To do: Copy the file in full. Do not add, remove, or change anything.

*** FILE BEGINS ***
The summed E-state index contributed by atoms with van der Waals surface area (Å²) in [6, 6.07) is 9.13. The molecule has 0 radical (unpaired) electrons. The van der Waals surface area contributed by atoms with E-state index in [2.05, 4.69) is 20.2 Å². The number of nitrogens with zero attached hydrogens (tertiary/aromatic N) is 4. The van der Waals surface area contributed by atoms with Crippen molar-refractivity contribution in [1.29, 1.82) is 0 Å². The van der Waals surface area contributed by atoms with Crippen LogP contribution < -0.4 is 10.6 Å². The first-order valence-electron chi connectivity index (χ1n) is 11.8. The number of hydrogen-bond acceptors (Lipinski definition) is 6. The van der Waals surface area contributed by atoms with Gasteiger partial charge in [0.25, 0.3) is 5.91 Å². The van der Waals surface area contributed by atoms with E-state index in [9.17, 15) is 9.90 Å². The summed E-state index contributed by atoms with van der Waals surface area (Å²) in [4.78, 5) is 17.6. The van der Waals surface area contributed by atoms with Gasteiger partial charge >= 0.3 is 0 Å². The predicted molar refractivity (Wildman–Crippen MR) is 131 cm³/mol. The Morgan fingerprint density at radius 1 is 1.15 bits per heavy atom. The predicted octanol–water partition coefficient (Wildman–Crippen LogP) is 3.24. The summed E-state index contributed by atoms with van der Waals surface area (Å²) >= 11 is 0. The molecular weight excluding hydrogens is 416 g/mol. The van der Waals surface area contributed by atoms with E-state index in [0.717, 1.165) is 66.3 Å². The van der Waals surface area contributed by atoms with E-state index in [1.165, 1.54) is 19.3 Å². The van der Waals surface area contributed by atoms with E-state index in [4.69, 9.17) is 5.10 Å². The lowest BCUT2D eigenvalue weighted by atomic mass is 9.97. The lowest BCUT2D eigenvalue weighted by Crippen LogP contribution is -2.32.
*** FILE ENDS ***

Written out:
The summed E-state index contributed by atoms with van der Waals surface area (Å²) in [6, 6.07) is 9.13. The molecule has 0 radical (unpaired) electrons. The van der Waals surface area contributed by atoms with E-state index in [2.05, 4.69) is 20.2 Å². The number of nitrogens with zero attached hydrogens (tertiary/aromatic N) is 4. The van der Waals surface area contributed by atoms with Crippen molar-refractivity contribution in [1.29, 1.82) is 0 Å². The van der Waals surface area contributed by atoms with Crippen LogP contribution < -0.4 is 10.6 Å². The first-order valence-electron chi connectivity index (χ1n) is 11.8. The number of hydrogen-bond acceptors (Lipinski definition) is 6. The van der Waals surface area contributed by atoms with Gasteiger partial charge in [0.25, 0.3) is 5.91 Å². The van der Waals surface area contributed by atoms with E-state index in [9.17, 15) is 9.90 Å². The summed E-state index contributed by atoms with van der Waals surface area (Å²) in [4.78, 5) is 17.6. The van der Waals surface area contributed by atoms with Gasteiger partial charge >= 0.3 is 0 Å². The predicted molar refractivity (Wildman–Crippen MR) is 131 cm³/mol. The Morgan fingerprint density at radius 1 is 1.15 bits per heavy atom. The predicted octanol–water partition coefficient (Wildman–Crippen LogP) is 3.24. The summed E-state index contributed by atoms with van der Waals surface area (Å²) >= 11 is 0. The molecular weight excluding hydrogens is 416 g/mol. The van der Waals surface area contributed by atoms with E-state index in [0.717, 1.165) is 66.3 Å². The van der Waals surface area contributed by atoms with E-state index in [1.165, 1.54) is 19.3 Å². The van der Waals surface area contributed by atoms with E-state index in [4.69, 9.17) is 5.10 Å². The lowest BCUT2D eigenvalue weighted by atomic mass is 9.97. The lowest BCUT2D eigenvalue weighted by Crippen LogP contribution is -2.32.